This scene works as a thumbnail of the broader novel, since blue lard itself is a potent energy source. It becomes the target of a bizarre sect of Russian blood-and-soil patriots known as “Earth-Fuckers,” who steal the first batch of lard and send it to the Soviet past, specifically to 1954, one year after Stalin’s death. But in this version of history, Stalin is still in charge; Hitler’s alive too, and together, they’ve bombed London. A wall divides Prague, and Russian institutions are also hopelessly corrupt, including the Bolshoi Theatre, which fills with sewage at regular intervals from a rerouted pipe. Before a ballet performance, an unflustered black-tie audience has to strap on scuba gear.

Sorokin’s main surface business, you may have gathered, is to offend Russian patriots. But his own culture, its imperial heritage as well as its genius, and by extension its exploitation by Soviet and post-Soviet leaders, is his monumental theme.

Sorokin has been a baptized believer in the Russian Orthodox faith since the 1970s, and he’s written as savagely about Soviet Russia as he has about the mob-like system of oligarchy and patronage that replaced it. Vladimir Putin’s traditionalists may never recognize him as “moral,” but his revolting flights of fancy spring from a Christian point of view. They belong to an angry idealist, a moralist with a devastated image of the world.

Putin’s obscene hallucinations are such a reliable ingredient that Will Self, in his introduction to the companion volume Red Pyramid: Selected Stories, calls them “the Sorokinian lift-off point.” One way for a writer to dissolve a reader’s unwillingness to suspend disbelief is by doubling down, by providing “the helium lift of the writer’s unbridled fantasizing,” Self writes. With Sorokin, it comes at the expense of likable or even relatable characters, never mind any sort of predictable drama that might be turned into a Hollywood film. But the fantasies have a weight of their own.

In “White Square,” which starts as a satirical script from a patriotic Russian TV show, the klieg-lit happy talk descends into a restaging of the Flaying of Marsyas, a 16th-century painting by Titian, and soon a sheet of human skin finds its way by crow and hungry dog into a frozen ditch, in a rundown village, where two men argue over it until one of them brings it home, believing it’s a cut-rate sausage. The story returns to the TV studio in time for Alex and his droogs from Burgess’s A Clockwork Orange (1962) to break in, swinging their canes. Sorokin’s surrealism is not just disgusting: it comments on patriotism, class divisions, and the probability of arriving anywhere useful in a TV debate.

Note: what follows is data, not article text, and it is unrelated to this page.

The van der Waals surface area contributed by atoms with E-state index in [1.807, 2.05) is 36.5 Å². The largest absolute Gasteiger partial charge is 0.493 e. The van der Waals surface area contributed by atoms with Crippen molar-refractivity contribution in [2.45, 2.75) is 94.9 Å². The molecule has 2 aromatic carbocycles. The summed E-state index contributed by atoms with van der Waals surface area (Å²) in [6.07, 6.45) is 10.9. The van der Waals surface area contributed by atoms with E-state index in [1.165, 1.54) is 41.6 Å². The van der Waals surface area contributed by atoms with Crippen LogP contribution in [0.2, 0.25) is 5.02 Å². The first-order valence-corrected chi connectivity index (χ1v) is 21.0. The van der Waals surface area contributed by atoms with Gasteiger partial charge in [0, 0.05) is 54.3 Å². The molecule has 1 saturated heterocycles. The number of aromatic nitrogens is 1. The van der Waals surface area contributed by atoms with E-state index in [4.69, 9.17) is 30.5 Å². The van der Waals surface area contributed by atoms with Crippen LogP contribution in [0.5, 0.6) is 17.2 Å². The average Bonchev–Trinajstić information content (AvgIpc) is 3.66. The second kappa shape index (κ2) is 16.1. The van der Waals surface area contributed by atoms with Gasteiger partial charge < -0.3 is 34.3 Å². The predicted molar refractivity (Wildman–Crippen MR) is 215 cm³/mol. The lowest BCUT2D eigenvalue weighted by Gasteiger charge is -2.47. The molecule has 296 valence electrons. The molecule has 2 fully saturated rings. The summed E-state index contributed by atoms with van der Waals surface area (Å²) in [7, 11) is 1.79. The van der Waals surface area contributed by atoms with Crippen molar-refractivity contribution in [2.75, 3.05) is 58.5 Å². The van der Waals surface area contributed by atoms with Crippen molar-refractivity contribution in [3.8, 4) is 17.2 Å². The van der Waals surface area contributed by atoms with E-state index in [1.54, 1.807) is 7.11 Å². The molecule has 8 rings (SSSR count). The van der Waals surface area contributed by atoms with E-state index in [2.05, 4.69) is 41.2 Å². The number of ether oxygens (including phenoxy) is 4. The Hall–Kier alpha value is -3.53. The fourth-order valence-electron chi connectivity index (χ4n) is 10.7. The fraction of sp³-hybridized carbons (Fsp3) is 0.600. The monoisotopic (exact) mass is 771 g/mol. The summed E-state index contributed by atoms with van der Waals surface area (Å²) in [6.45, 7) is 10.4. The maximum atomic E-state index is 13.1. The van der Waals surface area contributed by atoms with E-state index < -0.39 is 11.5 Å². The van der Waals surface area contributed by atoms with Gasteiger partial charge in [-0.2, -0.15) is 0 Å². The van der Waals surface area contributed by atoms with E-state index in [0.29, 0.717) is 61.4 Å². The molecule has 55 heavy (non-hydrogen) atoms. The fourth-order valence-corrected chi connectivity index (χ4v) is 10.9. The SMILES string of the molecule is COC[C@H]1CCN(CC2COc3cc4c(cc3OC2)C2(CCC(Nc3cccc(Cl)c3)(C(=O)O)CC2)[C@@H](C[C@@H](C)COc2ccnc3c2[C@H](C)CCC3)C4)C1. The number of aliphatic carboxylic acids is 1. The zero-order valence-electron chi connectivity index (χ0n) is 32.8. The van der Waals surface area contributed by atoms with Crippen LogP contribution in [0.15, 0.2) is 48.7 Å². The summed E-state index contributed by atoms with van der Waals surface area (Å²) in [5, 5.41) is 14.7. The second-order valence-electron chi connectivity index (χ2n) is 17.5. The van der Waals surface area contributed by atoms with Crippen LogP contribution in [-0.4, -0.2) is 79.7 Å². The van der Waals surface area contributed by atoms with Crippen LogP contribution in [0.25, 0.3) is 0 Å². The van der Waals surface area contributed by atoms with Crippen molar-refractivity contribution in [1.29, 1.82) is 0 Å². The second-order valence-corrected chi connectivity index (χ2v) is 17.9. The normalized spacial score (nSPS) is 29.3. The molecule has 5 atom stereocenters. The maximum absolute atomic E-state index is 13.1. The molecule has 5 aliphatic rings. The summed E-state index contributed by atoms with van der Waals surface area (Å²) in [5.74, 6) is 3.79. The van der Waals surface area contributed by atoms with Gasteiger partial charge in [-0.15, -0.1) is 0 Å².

In “Red Pyramid,” the title story, a Soviet-era student named Yura meets a seemingly omniscient man on a rural train platform. There are clear echoes of the cat in Mikhail Bulgakov’s Master and Margarita (1967), in the sense that this man might be the Devil. He offers Yura some cryptic predictions. “What about communism?” Yura asks. “Isn’t it our … radiant future?” and the man answers: “It isn’t our radiant future, but the red roar of the present day.” Yura has no idea what the phrase means until the dull passage of time introduces him to his own sordid future.

And in Blue Lard, when the Stalin of 1954 finally injects the precious substance through his eyeball and into his brain using a syringe—following a dinner with Hitler in the Alps—his brain grows and flops across the countryside of Europe: “Soon, the entire Obersalzberg plateau was occupied by Stalin’s brain. Its pinkish-violet flanks hung out over the plateau’s edges. A buzz sounded out across the Alps. Avalanches exploded forth from the mountains.”

Ideas that fuel a tyrant’s imagination, of course, might be violent or beautiful. They might derive from Akhmatova, Dostoevsky, Lenin, or their bizarre, corrupt imitations. They might be a mixture of all those ideas and every piece of internet junk that informs what we now call “artificial intelligence.” From this angle, Sorokin’s 25-year-old satire is still cutting-edge. He believes in the sunlike power of the imagination, but he’s also aware that Promethean art and invention can express—on a nuclear scale—the warlike dreams of the primate.

LARB Contributor

Michael Scott Moore’s most recent book is The Desert and the Sea: 977 Days Captive on the Somali Pirate Coast (2018). He is a contributor to The New Yorker and New Lines Magazine.